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Journal of Immunology Research
Volume 2015, Article ID 307453, 15 pages
Research Article

The Clinical Relevance of IL-17-Producing CD4+CD161+ Cell and Its Subpopulations in Primary Sjögren’s Syndrome

Department of Rheumatology & Immunology, Clinical Immunology Center, Peking University People’s Hospital, 11 Xizhimen South Street, Beijing 100044, China

Received 15 April 2015; Revised 12 August 2015; Accepted 12 August 2015

Academic Editor: Ethan M. Shevach

Copyright © 2015 Linbo Li et al. This is an open access article distributed under the Creative Commons Attribution License, which permits unrestricted use, distribution, and reproduction in any medium, provided the original work is properly cited.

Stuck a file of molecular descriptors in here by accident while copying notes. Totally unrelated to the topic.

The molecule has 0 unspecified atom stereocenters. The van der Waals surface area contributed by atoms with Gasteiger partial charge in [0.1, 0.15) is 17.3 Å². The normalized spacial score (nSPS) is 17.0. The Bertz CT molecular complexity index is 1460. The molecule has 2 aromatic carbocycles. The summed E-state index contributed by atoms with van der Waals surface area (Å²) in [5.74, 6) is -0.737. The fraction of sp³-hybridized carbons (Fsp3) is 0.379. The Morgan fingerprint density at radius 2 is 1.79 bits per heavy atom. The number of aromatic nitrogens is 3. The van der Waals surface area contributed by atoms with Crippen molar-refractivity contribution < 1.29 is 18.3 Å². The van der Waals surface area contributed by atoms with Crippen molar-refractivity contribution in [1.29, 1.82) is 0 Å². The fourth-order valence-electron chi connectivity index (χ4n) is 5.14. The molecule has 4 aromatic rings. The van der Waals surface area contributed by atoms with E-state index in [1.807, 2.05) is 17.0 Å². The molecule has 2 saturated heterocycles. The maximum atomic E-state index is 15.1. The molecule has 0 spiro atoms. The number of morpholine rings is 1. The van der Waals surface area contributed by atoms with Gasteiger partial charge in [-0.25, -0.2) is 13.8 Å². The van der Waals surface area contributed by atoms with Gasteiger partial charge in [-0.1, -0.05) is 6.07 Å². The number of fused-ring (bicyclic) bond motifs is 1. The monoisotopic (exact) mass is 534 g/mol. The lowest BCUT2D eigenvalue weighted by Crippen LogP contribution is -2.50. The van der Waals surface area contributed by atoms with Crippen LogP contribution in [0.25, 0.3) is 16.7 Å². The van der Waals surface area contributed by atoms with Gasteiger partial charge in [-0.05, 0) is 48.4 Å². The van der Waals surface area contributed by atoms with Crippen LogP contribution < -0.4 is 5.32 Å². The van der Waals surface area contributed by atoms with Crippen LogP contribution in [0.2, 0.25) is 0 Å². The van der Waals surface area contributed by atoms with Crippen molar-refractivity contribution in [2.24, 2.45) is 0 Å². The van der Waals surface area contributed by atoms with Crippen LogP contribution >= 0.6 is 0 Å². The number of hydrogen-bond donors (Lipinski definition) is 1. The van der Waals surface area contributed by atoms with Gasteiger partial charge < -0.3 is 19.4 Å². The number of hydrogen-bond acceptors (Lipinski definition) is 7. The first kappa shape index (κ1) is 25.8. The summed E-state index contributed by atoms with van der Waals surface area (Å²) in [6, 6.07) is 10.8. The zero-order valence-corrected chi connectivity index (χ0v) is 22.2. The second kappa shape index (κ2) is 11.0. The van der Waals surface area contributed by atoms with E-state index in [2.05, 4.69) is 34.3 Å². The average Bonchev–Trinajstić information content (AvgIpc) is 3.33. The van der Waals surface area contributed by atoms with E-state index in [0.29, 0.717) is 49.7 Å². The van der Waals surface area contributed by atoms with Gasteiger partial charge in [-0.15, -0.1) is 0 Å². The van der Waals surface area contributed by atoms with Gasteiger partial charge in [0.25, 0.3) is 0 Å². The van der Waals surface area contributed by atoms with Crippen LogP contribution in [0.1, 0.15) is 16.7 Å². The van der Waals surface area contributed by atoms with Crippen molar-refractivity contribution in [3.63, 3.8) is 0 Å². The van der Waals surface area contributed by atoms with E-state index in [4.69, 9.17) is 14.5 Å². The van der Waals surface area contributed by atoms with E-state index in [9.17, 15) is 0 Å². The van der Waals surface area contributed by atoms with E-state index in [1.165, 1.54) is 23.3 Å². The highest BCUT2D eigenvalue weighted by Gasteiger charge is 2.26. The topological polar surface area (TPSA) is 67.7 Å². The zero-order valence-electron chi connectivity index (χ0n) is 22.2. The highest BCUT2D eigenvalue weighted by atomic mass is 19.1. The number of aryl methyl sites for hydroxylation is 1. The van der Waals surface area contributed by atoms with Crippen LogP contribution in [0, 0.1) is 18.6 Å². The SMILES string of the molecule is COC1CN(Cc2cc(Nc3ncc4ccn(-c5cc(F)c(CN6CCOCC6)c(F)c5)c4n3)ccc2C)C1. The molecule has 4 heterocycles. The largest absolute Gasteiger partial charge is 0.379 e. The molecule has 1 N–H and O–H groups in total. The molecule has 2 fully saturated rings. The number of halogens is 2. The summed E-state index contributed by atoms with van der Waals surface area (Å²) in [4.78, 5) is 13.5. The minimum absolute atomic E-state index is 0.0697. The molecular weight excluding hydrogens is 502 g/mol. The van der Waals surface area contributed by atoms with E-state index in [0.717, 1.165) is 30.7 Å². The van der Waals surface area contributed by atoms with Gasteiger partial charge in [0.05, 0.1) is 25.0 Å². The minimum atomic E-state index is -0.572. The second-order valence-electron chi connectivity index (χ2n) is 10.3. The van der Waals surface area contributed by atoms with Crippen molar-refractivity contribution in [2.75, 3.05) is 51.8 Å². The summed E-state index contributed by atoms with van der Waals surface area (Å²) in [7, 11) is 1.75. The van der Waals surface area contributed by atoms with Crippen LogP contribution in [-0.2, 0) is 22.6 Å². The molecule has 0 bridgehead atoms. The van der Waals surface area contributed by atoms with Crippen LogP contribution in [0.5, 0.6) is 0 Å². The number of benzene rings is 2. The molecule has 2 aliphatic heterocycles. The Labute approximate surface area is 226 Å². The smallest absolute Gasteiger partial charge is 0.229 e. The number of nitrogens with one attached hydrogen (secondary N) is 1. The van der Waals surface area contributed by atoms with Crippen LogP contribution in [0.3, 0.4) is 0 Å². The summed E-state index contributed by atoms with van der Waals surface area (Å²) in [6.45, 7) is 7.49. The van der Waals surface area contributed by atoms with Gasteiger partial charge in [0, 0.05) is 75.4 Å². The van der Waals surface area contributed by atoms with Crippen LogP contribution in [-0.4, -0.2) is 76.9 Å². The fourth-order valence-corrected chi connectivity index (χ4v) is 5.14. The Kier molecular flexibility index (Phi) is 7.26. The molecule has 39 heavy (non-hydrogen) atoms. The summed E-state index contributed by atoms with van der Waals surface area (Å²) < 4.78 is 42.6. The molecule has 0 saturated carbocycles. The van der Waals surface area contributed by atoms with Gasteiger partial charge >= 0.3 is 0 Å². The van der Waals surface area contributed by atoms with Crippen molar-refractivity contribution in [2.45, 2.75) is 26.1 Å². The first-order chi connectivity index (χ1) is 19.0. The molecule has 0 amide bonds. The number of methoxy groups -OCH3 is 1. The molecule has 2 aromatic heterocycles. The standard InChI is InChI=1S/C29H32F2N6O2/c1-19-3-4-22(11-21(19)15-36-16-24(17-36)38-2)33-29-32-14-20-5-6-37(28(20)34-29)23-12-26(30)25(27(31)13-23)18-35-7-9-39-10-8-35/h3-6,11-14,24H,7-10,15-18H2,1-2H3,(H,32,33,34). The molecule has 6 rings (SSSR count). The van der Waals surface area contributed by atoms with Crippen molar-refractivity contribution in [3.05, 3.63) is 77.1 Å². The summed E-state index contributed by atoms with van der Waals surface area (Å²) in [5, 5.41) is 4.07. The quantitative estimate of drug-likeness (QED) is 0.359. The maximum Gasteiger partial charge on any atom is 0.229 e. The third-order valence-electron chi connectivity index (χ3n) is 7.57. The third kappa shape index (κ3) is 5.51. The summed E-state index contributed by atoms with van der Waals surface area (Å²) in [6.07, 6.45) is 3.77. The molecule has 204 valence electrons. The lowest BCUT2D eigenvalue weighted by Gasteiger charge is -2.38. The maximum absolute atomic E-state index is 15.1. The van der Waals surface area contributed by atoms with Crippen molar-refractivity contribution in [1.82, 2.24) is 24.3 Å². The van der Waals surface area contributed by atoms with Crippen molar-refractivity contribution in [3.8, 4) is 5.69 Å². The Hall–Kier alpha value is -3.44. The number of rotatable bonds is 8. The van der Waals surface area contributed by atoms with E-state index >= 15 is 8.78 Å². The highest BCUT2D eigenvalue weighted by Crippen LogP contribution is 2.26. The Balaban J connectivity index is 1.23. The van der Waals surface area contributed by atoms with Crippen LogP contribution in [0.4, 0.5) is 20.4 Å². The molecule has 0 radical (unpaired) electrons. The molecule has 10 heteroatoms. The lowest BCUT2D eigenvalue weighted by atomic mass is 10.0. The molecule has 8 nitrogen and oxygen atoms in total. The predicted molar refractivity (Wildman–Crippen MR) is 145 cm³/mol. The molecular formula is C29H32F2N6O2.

Objective. Th17 cells have been demonstrated to play an important role in the onset and development of primary Sjögren’s syndrome (pSS). In this study, we evaluated the expansion and clinical significance of circulating CD4+CD161+ T cell and its “effector” (CD4+CD25−CD161+ T cell) and “regulatory” (CD4+CD25+CD161+ T cell) subpopulations. Methods. Fifty-eight pSS patients and 16 healthy controls (HCs) were recruited in our study. The cell populations and intracellular IL-17 expression were analyzed by flow cytometry. The disease activity was evaluated by the EULAR-SS Disease Activity Index (ESSDAI). Autoantibodies were measured by ELISA or indirect immunofluorescence assay. Results. The CD161+ T cell fractions showed higher proportions of IL-17-producing cells. The frequencies of the overall CD4+CD161+ T cell population and its effector subset were positively correlated with disease activity parameters and more severe disease manifestations. A significant elevation of the CD4+CD25+CD161+ T cell subpopulation was observed in the peripheral blood of pSS patients compared to HCs and this subset showed decreased regulatory functions compared with the CD4+CD25+CD161− population. Conclusion. Circulating CD4+CD161+ T cell populations associated with pSS disease activity and severity. These cells might be involved in the development of pSS and could be potential therapeutic targets in the treatment of pSS.